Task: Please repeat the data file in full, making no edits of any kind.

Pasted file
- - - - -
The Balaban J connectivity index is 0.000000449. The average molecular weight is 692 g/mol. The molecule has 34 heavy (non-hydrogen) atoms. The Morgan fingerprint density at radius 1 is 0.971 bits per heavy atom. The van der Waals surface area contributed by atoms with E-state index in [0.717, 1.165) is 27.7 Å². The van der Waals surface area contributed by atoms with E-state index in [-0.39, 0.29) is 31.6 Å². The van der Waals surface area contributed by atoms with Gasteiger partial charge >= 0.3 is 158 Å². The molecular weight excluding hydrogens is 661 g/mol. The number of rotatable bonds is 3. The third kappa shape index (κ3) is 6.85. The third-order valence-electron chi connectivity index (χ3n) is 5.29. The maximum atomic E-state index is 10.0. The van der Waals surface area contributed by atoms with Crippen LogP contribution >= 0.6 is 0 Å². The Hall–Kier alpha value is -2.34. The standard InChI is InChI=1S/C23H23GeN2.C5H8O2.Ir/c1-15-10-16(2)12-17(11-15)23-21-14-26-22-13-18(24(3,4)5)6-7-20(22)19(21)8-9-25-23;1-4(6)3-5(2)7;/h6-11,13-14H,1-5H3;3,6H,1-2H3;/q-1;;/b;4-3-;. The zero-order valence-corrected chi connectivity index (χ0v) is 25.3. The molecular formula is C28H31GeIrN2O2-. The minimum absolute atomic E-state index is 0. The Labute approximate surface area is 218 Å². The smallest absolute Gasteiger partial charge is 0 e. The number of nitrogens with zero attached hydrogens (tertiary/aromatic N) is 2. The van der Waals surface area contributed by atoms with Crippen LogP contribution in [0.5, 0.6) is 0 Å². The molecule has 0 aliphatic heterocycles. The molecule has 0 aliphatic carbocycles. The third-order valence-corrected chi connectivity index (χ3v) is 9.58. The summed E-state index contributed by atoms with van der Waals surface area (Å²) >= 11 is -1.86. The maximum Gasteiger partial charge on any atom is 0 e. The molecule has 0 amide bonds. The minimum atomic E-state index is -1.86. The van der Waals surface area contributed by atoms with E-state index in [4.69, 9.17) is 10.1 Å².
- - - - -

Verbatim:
The Balaban J connectivity index is 0.000000449. The average molecular weight is 692 g/mol. The molecule has 34 heavy (non-hydrogen) atoms. The Morgan fingerprint density at radius 1 is 0.971 bits per heavy atom. The van der Waals surface area contributed by atoms with E-state index in [0.717, 1.165) is 27.7 Å². The van der Waals surface area contributed by atoms with E-state index in [-0.39, 0.29) is 31.6 Å². The van der Waals surface area contributed by atoms with Gasteiger partial charge >= 0.3 is 158 Å². The molecular weight excluding hydrogens is 661 g/mol. The number of rotatable bonds is 3. The third kappa shape index (κ3) is 6.85. The third-order valence-electron chi connectivity index (χ3n) is 5.29. The maximum atomic E-state index is 10.0. The van der Waals surface area contributed by atoms with Crippen LogP contribution >= 0.6 is 0 Å². The Hall–Kier alpha value is -2.34. The standard InChI is InChI=1S/C23H23GeN2.C5H8O2.Ir/c1-15-10-16(2)12-17(11-15)23-21-14-26-22-13-18(24(3,4)5)6-7-20(22)19(21)8-9-25-23;1-4(6)3-5(2)7;/h6-11,13-14H,1-5H3;3,6H,1-2H3;/q-1;;/b;4-3-;. The zero-order valence-corrected chi connectivity index (χ0v) is 25.3. The molecular formula is C28H31GeIrN2O2-. The minimum absolute atomic E-state index is 0. The Labute approximate surface area is 218 Å². The smallest absolute Gasteiger partial charge is 0 e. The number of nitrogens with zero attached hydrogens (tertiary/aromatic N) is 2. The van der Waals surface area contributed by atoms with Crippen LogP contribution in [0.5, 0.6) is 0 Å². The molecule has 0 aliphatic heterocycles. The molecule has 0 aliphatic carbocycles. The third-order valence-corrected chi connectivity index (χ3v) is 9.58. The summed E-state index contributed by atoms with van der Waals surface area (Å²) >= 11 is -1.86. The maximum Gasteiger partial charge on any atom is 0 e. The molecule has 0 amide bonds. The minimum atomic E-state index is -1.86. The van der Waals surface area contributed by atoms with E-state index in [4.69, 9.17) is 10.1 Å².